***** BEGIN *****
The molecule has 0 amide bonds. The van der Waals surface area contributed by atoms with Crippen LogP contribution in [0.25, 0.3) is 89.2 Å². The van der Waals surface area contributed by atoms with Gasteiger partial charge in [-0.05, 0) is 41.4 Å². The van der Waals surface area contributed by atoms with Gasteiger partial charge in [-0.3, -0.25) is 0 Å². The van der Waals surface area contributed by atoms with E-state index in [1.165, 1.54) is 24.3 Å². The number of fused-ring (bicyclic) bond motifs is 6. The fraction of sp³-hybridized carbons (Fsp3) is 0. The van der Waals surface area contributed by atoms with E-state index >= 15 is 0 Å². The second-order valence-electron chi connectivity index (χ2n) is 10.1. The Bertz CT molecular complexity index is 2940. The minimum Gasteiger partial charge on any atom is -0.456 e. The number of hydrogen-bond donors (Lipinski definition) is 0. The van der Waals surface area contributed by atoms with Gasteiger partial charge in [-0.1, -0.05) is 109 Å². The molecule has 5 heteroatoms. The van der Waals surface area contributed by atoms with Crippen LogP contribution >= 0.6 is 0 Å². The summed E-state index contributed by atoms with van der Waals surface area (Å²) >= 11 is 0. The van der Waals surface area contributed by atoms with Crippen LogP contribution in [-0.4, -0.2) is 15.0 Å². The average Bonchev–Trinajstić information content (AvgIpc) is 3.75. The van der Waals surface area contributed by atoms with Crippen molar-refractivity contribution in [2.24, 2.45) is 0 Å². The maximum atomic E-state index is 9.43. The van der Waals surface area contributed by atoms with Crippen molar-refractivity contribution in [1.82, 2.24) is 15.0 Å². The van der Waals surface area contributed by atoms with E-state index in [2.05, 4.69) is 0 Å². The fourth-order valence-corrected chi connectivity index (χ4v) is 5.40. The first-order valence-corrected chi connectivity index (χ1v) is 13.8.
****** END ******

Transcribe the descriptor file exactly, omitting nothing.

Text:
The molecule has 0 amide bonds. The van der Waals surface area contributed by atoms with Crippen LogP contribution in [0.25, 0.3) is 89.2 Å². The van der Waals surface area contributed by atoms with Gasteiger partial charge in [-0.05, 0) is 41.4 Å². The van der Waals surface area contributed by atoms with Gasteiger partial charge in [-0.3, -0.25) is 0 Å². The van der Waals surface area contributed by atoms with E-state index in [1.165, 1.54) is 24.3 Å². The number of fused-ring (bicyclic) bond motifs is 6. The fraction of sp³-hybridized carbons (Fsp3) is 0. The van der Waals surface area contributed by atoms with E-state index >= 15 is 0 Å². The second-order valence-electron chi connectivity index (χ2n) is 10.1. The Bertz CT molecular complexity index is 2940. The minimum Gasteiger partial charge on any atom is -0.456 e. The number of hydrogen-bond donors (Lipinski definition) is 0. The van der Waals surface area contributed by atoms with Gasteiger partial charge in [-0.1, -0.05) is 109 Å². The molecule has 5 heteroatoms. The van der Waals surface area contributed by atoms with Crippen LogP contribution >= 0.6 is 0 Å². The summed E-state index contributed by atoms with van der Waals surface area (Å²) >= 11 is 0. The van der Waals surface area contributed by atoms with Crippen LogP contribution in [-0.4, -0.2) is 15.0 Å². The average Bonchev–Trinajstić information content (AvgIpc) is 3.75. The van der Waals surface area contributed by atoms with Crippen molar-refractivity contribution in [2.24, 2.45) is 0 Å². The maximum atomic E-state index is 9.43. The van der Waals surface area contributed by atoms with Crippen molar-refractivity contribution in [1.82, 2.24) is 15.0 Å². The van der Waals surface area contributed by atoms with E-state index in [2.05, 4.69) is 0 Å². The fourth-order valence-corrected chi connectivity index (χ4v) is 5.40. The first-order valence-corrected chi connectivity index (χ1v) is 13.8.